Many more New Year’s Eves came and went, never with much of an impact. Resolutions made, resolutions broken, resolutions forgotten. Auld lang syne.
When I had one baby, then two, New Year’s Eve became a very quiet holiday. My husband and I would go out to dinner with the kids early, before the expensive prix fix began, then get into bed, inevitably falling asleep before the ball had been dropped in Times Square.
More recently, we had spent the holiday at a friend’s house while my sister Maggie agreed to stay at my place to watch the kids. It was a small gathering to enjoy food, drinks, and chatting amongst a few couples. My husband and I had been going to marriage counseling at that point, but no one knew.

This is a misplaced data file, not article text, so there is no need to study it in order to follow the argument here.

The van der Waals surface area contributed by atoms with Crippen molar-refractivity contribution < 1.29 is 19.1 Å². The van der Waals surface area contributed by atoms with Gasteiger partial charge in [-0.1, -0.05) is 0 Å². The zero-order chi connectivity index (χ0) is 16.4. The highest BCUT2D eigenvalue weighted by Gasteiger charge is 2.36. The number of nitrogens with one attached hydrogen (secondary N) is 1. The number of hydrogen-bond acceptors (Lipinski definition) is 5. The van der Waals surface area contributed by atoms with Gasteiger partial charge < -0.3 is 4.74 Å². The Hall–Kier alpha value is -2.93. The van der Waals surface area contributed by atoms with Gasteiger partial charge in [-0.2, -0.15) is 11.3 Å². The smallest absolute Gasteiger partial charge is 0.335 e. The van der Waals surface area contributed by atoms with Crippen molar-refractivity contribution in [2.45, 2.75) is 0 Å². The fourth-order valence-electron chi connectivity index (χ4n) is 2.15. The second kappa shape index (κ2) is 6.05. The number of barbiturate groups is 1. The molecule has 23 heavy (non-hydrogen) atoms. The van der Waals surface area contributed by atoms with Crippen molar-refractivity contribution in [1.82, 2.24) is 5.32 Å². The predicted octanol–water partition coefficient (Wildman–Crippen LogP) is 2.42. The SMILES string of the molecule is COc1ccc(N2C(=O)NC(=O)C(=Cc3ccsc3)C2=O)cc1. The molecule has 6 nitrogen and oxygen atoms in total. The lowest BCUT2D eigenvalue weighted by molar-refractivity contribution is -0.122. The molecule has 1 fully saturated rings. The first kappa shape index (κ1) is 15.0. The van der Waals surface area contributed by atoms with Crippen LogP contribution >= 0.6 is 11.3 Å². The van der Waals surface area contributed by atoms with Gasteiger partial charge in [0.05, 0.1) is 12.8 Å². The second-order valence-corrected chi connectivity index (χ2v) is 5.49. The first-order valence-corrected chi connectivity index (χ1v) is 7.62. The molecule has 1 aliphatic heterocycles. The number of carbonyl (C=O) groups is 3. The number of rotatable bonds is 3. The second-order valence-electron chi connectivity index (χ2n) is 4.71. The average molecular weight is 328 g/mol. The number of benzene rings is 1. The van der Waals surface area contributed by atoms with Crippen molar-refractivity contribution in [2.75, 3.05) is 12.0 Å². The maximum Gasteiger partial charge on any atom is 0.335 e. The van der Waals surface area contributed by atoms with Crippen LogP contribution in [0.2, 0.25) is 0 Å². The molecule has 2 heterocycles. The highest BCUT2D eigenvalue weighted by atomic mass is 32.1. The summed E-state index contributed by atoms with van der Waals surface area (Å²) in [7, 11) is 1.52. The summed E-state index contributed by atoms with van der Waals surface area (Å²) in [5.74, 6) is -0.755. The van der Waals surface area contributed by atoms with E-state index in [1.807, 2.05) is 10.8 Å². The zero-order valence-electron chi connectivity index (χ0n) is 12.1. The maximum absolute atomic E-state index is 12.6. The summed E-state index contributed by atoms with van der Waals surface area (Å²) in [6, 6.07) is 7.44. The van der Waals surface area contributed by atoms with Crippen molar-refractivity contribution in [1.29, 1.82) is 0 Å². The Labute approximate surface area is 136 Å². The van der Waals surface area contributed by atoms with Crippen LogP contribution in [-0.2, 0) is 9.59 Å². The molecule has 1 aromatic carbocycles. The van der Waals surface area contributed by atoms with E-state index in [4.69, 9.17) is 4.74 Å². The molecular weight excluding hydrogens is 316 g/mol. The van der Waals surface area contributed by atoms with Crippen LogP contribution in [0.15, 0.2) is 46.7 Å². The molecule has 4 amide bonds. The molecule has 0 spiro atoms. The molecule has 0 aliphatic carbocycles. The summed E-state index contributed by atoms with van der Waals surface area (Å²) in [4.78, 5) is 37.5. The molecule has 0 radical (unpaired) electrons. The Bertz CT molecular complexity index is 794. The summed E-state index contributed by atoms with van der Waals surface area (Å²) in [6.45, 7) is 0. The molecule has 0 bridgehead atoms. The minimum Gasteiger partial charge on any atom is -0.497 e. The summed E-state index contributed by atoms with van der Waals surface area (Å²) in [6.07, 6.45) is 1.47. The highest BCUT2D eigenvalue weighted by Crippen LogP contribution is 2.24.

Remembering that one of the therapist’s suggestions was to “act” like a happy married couple, I tried my best, though it seemed unnatural, to sit close, feigning affection and tenderness.
At midnight, after I kissed him, he looked at me with disgust. There was venom in his eyes.
When we got home, we fought, then took our spots the bed, lying as far away from each other as possible. The next morning, on New Year’s Day, we went to brunch with my family, who were all still visiting for the holiday.